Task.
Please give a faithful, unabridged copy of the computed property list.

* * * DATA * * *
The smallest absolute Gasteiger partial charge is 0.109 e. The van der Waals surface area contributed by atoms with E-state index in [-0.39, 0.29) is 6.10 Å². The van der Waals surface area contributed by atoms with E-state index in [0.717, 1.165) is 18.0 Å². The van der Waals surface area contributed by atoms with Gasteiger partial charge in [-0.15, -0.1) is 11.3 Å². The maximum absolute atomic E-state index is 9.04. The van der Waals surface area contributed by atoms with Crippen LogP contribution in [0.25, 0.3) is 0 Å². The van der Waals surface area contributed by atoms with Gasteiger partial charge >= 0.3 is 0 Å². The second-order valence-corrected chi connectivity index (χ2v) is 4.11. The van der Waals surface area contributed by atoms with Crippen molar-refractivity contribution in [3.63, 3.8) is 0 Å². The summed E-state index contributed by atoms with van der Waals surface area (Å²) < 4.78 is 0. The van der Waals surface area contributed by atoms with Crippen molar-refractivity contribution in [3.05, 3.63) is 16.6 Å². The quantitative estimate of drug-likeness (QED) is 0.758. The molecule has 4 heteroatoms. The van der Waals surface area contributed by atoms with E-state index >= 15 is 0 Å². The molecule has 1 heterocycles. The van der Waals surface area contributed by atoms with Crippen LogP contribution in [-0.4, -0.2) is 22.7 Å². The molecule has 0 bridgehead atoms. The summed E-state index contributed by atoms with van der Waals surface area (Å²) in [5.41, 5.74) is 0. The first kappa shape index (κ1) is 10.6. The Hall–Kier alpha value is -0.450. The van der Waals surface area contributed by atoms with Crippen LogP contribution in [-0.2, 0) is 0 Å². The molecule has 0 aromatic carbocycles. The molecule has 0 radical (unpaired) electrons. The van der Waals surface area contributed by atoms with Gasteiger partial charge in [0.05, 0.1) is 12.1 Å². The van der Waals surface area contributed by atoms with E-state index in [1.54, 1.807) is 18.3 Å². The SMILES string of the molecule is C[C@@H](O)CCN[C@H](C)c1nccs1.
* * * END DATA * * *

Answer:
The smallest absolute Gasteiger partial charge is 0.109 e. The van der Waals surface area contributed by atoms with E-state index in [-0.39, 0.29) is 6.10 Å². The van der Waals surface area contributed by atoms with E-state index in [0.717, 1.165) is 18.0 Å². The van der Waals surface area contributed by atoms with Gasteiger partial charge in [-0.15, -0.1) is 11.3 Å². The maximum absolute atomic E-state index is 9.04. The van der Waals surface area contributed by atoms with Crippen LogP contribution in [0.25, 0.3) is 0 Å². The van der Waals surface area contributed by atoms with Gasteiger partial charge >= 0.3 is 0 Å². The second-order valence-corrected chi connectivity index (χ2v) is 4.11. The van der Waals surface area contributed by atoms with Crippen molar-refractivity contribution in [3.63, 3.8) is 0 Å². The summed E-state index contributed by atoms with van der Waals surface area (Å²) < 4.78 is 0. The van der Waals surface area contributed by atoms with Crippen molar-refractivity contribution in [3.05, 3.63) is 16.6 Å². The quantitative estimate of drug-likeness (QED) is 0.758. The molecule has 4 heteroatoms. The van der Waals surface area contributed by atoms with E-state index >= 15 is 0 Å². The molecule has 1 heterocycles. The van der Waals surface area contributed by atoms with Crippen LogP contribution in [-0.4, -0.2) is 22.7 Å². The molecule has 0 bridgehead atoms. The summed E-state index contributed by atoms with van der Waals surface area (Å²) in [5.41, 5.74) is 0. The first kappa shape index (κ1) is 10.6. The Hall–Kier alpha value is -0.450. The van der Waals surface area contributed by atoms with Crippen LogP contribution in [-0.2, 0) is 0 Å². The molecule has 0 aromatic carbocycles. The molecule has 0 radical (unpaired) electrons. The van der Waals surface area contributed by atoms with Gasteiger partial charge in [0.05, 0.1) is 12.1 Å². The van der Waals surface area contributed by atoms with E-state index in [1.54, 1.807) is 18.3 Å². The SMILES string of the molecule is C[C@@H](O)CCN[C@H](C)c1nccs1.